Whether your kids are seasoned homeschoolers or this is the first time they’ve done it, the same challenge crops up time and time again with distance learning: motivation.
Especially at the moment when we can’t do the normal things that make up a routine — going out for milkshakes, going to school, playing in the park — it’s hard to be as productive as we’re used to in “regular life”.
And while a little drop in productivity is forgivable, you still want to keep your kids’ energy and enthusiasm up for distance learning. We’ve rounded up a list of the best tips and tricks to make sure your child can keep up with their education without being too sidetracked by TikTok or Netflix.
Best tips and tricks for distance learning motivation
Have a daily schedule
Kids perform best with a little stability, and when things around them are predictable. Create a timetable together that you stick to each day, and schedule everything: when you wake up, when you eat meals, when you have break time, and when lessons commence. It’ll be easier for your kid to work solidly from 9 am to 11 am if they know they’ve got a thirty-minute screen time allowance coming up.
Try to factor in some exercise as a family, too — to break up the work and screen time and boost the energy levels. It’s a good idea to start the day with a walk around the block or a YouTube yoga class; something to get the blood and energy flowing and set you up for the day ahead.
Set daily goals
Each day, write a little to-do list for your child. Write one for yourself too, so they don’t feel like they’re the only one “suffering” through work. Include their set school tasks, but also add things like “go for a walk”, “bake cookies”, or other fun non-school activities. It helps to be able to start the day by visualizing everything that has to be done in the next eight hours.
You could even make a little punch card like a cafe loyalty card. Each time your child completes a task or finishes a school lesson, you can punch out a square on the card. When they get to ten, they can get a special reward.
Breaking up the “school day” into blocks can be really helpful. Give your child a set amount of time for each task, but let them know that you’ve allowed a little more than they should need.
When the task is done, they can use the rest of the allotted time for whatever they want. That small break will be like a metaphorical carrot motivating them to finish their work. Be watchful that your kids don’t rush through their tasks in order to gain more free time.
Break up the activities
Chances are, the majority of your child’s assigned school work is on the computer. Technology is a great tool for distance learning, but it’s also important for them to have a break from screens. Using a pen and paper can help break them out of the monotony of logging into online classes for days on end — it can be great for motivation.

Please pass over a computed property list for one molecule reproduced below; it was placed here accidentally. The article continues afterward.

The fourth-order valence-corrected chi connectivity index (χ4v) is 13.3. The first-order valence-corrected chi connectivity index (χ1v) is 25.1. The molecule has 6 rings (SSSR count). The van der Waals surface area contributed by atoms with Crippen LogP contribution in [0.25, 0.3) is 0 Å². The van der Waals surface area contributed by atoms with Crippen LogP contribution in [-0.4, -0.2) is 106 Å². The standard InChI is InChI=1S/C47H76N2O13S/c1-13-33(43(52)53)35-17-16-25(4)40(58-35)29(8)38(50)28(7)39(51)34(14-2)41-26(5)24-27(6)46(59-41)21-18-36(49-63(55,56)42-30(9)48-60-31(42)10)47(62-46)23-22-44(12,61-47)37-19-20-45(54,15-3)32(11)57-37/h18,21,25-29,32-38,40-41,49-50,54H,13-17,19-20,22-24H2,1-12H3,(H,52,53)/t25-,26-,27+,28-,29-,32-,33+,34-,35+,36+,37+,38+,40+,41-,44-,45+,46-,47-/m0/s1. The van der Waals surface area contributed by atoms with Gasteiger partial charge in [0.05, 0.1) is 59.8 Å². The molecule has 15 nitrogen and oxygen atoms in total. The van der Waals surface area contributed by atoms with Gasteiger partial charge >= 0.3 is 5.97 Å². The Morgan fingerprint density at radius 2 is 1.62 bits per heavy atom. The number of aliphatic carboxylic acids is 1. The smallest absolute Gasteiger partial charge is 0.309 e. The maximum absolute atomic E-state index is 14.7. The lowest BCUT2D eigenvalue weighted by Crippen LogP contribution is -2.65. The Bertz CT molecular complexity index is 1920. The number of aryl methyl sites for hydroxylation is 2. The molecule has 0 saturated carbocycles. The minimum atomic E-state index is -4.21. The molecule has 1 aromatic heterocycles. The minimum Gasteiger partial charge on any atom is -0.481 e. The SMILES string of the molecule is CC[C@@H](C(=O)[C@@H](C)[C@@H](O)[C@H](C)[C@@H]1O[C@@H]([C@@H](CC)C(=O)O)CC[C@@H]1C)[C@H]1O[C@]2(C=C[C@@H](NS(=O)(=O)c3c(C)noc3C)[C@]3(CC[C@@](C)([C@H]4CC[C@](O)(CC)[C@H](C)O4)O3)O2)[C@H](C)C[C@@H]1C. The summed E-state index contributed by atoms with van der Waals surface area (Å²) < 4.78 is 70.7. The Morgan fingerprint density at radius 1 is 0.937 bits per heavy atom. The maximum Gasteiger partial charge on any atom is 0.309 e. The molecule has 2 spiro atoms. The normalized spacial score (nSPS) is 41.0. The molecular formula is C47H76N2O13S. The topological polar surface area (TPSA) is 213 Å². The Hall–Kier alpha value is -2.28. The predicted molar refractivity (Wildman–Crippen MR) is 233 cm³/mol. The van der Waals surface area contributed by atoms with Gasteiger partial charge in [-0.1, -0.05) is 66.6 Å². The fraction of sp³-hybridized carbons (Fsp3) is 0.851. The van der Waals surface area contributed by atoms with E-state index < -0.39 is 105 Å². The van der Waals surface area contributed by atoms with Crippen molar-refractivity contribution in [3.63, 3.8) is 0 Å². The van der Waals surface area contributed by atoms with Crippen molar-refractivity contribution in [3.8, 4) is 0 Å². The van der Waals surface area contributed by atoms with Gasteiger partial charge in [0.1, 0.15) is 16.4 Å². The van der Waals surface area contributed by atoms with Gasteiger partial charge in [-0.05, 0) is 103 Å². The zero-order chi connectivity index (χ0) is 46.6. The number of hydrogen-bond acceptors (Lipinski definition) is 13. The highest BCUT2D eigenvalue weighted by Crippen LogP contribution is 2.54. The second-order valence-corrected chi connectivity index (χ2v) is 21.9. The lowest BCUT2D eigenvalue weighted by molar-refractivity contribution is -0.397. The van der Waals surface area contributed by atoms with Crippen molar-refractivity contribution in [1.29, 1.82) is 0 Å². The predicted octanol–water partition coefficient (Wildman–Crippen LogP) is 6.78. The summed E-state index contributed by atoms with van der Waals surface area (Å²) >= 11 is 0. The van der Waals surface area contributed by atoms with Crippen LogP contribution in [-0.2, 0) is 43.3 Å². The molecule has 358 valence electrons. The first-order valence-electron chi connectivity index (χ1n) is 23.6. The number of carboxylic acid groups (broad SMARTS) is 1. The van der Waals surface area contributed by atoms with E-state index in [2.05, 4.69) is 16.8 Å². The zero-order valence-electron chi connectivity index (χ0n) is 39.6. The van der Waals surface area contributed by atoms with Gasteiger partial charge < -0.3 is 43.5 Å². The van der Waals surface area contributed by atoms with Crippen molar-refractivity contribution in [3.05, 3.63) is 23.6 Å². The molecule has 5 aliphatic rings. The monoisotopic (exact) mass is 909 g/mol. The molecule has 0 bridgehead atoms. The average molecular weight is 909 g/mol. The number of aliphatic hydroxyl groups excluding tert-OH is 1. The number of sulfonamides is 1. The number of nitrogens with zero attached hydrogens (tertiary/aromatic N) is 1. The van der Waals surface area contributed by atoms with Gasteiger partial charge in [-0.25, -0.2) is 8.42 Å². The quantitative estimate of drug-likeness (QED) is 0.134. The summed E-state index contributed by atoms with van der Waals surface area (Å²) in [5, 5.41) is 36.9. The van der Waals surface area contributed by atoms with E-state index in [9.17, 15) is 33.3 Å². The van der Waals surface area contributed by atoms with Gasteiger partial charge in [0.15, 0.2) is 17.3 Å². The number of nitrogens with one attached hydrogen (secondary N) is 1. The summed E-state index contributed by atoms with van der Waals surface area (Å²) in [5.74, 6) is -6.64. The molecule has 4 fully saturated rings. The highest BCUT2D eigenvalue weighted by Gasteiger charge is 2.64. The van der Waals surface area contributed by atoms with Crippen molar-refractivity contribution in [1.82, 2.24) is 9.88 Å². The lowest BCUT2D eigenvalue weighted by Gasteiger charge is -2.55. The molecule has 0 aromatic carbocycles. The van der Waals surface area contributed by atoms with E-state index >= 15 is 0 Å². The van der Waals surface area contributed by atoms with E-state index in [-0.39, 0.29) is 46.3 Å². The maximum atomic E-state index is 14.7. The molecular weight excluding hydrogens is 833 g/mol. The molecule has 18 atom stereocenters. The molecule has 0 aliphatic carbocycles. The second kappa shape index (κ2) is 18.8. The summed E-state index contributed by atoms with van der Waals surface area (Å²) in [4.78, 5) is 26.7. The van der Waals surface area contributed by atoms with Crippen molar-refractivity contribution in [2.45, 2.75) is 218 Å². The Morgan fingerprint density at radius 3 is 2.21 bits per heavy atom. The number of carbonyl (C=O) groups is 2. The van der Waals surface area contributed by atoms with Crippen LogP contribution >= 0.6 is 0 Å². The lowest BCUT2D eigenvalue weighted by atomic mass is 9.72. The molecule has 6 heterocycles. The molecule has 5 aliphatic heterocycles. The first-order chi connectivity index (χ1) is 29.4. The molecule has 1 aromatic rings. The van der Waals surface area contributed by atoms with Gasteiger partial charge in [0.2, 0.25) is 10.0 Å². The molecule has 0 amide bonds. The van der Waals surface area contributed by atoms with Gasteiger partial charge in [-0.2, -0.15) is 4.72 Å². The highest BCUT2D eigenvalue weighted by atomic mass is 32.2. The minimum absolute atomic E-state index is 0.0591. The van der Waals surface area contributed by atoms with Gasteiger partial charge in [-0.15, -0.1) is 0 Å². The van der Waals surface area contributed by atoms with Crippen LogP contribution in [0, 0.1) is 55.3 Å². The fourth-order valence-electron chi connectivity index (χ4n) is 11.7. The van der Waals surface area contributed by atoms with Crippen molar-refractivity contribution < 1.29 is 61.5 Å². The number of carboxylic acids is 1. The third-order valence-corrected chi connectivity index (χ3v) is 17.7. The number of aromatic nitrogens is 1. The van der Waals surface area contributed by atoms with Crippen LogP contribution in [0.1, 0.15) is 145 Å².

Why not find an online worksheet bundle related to what they’re learning in class? You can print it off and they can complete it in between their set school work. It’s a good way to give them a deeper understanding of a topic, and it might be easier for them to learn and remember concepts when they’re presented in multiple ways.
We’ve got hundreds of lesson plans and worksheet bundles on every topic under the sun, from grammar and US history to biology and fractions.
Stay on top of what the teacher assigns
When kids are learning at a distance — and their only contact with the class and teacher is through a screen — they might easily feel isolated. This can lead to them falling behind or losing concentration. If possible, keep in contact with their teachers and stay abreast of the tasks your child is set each day. You can help them stay accountable for all the work they’re supposed to turn in, and your extra support will hopefully make them feel more connected and engaged.
Use positive reinforcement
Praise goes a long way in motivating kids, so take time to comment on their work each day and highlight what they’re doing right. As most parents know, positive reinforcement when kids do something right works much better than reprimanding when things go wrong. Praise is one of the best ways to motivate and teach, no matter what age the student is.
Teens are probably too old for a sticker reward system, but you could implement something a little more sophisticated like the punch card idea above. Or establish an agreement that for everything they accomplish to a high standard, they’ll be given an extra 15 minutes of screen time.
Use tools and apps
We’re pretty lucky to live in a time where we have many digital tools at our disposal. If you’re struggling to maintain motivation and focus for your kids while distance learning, there’s probably an app or two that can help you out.
Many people swear by the Pomodoro technique to boost productivity, which sees you working for short bursts of time — like twenty minutes — followed by a five-minute break. If this works for you and your kids, there’s an online tool which lets you set and track your times.
Working on the computer means that your kids have a whole online world of distractions right at their fingertips. The Chrome extension Stayfocusd is easy to install and will limit the amount of time that can be spent on time-wasting websites.
Don’t expect too much
While we’re living in this limbo, it’s impossible to be as productive as we were before the pandemic. Keep things low-key and realistic, and don’t stress too much if your child has an off day. It’s fine! Remember that families all around the world are in the same boat.
Just do your best, implement whatever techniques you can, and go easy on yourself and your family. This too shall pass!
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Link will appear as How to Maintain Distance Learning Motivation: https://kidskonnect.com - KidsKonnect, May 15, 2020